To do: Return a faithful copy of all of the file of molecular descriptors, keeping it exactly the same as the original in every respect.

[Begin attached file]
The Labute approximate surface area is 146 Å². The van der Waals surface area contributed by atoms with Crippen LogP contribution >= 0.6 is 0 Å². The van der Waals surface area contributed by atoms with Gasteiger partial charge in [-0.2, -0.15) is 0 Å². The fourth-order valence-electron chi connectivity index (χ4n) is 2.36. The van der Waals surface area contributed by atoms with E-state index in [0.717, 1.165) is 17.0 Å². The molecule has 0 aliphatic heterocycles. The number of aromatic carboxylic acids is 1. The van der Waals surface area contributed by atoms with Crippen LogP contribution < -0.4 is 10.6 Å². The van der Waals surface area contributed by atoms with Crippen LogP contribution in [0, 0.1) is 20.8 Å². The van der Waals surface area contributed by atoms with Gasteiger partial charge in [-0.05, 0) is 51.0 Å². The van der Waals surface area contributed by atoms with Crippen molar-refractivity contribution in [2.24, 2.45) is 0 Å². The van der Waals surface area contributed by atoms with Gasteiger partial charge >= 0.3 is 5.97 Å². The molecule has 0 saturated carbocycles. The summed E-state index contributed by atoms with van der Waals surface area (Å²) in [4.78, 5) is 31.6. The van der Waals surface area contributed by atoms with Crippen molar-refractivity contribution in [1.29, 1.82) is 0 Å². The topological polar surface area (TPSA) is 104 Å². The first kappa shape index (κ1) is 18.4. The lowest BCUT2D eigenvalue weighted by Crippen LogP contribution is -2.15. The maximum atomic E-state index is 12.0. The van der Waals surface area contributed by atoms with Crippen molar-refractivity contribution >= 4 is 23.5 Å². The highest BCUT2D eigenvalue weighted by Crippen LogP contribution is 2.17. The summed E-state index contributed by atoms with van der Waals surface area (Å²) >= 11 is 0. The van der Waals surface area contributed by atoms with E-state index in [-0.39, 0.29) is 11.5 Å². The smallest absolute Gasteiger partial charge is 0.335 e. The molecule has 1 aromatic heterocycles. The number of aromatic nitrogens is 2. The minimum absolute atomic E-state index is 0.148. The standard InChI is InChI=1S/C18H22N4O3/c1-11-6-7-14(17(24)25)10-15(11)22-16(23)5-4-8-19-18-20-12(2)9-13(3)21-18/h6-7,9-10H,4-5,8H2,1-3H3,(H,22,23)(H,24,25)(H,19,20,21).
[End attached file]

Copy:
The Labute approximate surface area is 146 Å². The van der Waals surface area contributed by atoms with Crippen LogP contribution >= 0.6 is 0 Å². The van der Waals surface area contributed by atoms with Gasteiger partial charge in [-0.2, -0.15) is 0 Å². The fourth-order valence-electron chi connectivity index (χ4n) is 2.36. The van der Waals surface area contributed by atoms with E-state index in [0.717, 1.165) is 17.0 Å². The molecule has 0 aliphatic heterocycles. The number of aromatic carboxylic acids is 1. The van der Waals surface area contributed by atoms with Crippen LogP contribution < -0.4 is 10.6 Å². The van der Waals surface area contributed by atoms with Crippen LogP contribution in [0, 0.1) is 20.8 Å². The van der Waals surface area contributed by atoms with Gasteiger partial charge in [-0.05, 0) is 51.0 Å². The van der Waals surface area contributed by atoms with Crippen molar-refractivity contribution in [2.24, 2.45) is 0 Å². The van der Waals surface area contributed by atoms with Gasteiger partial charge >= 0.3 is 5.97 Å². The molecule has 0 saturated carbocycles. The summed E-state index contributed by atoms with van der Waals surface area (Å²) in [4.78, 5) is 31.6. The van der Waals surface area contributed by atoms with Crippen molar-refractivity contribution in [1.29, 1.82) is 0 Å². The topological polar surface area (TPSA) is 104 Å². The first kappa shape index (κ1) is 18.4. The lowest BCUT2D eigenvalue weighted by Crippen LogP contribution is -2.15. The maximum atomic E-state index is 12.0. The van der Waals surface area contributed by atoms with Crippen molar-refractivity contribution >= 4 is 23.5 Å². The highest BCUT2D eigenvalue weighted by Crippen LogP contribution is 2.17. The summed E-state index contributed by atoms with van der Waals surface area (Å²) >= 11 is 0. The van der Waals surface area contributed by atoms with E-state index in [-0.39, 0.29) is 11.5 Å². The smallest absolute Gasteiger partial charge is 0.335 e. The molecule has 1 aromatic heterocycles. The number of aromatic nitrogens is 2. The minimum absolute atomic E-state index is 0.148. The standard InChI is InChI=1S/C18H22N4O3/c1-11-6-7-14(17(24)25)10-15(11)22-16(23)5-4-8-19-18-20-12(2)9-13(3)21-18/h6-7,9-10H,4-5,8H2,1-3H3,(H,22,23)(H,24,25)(H,19,20,21).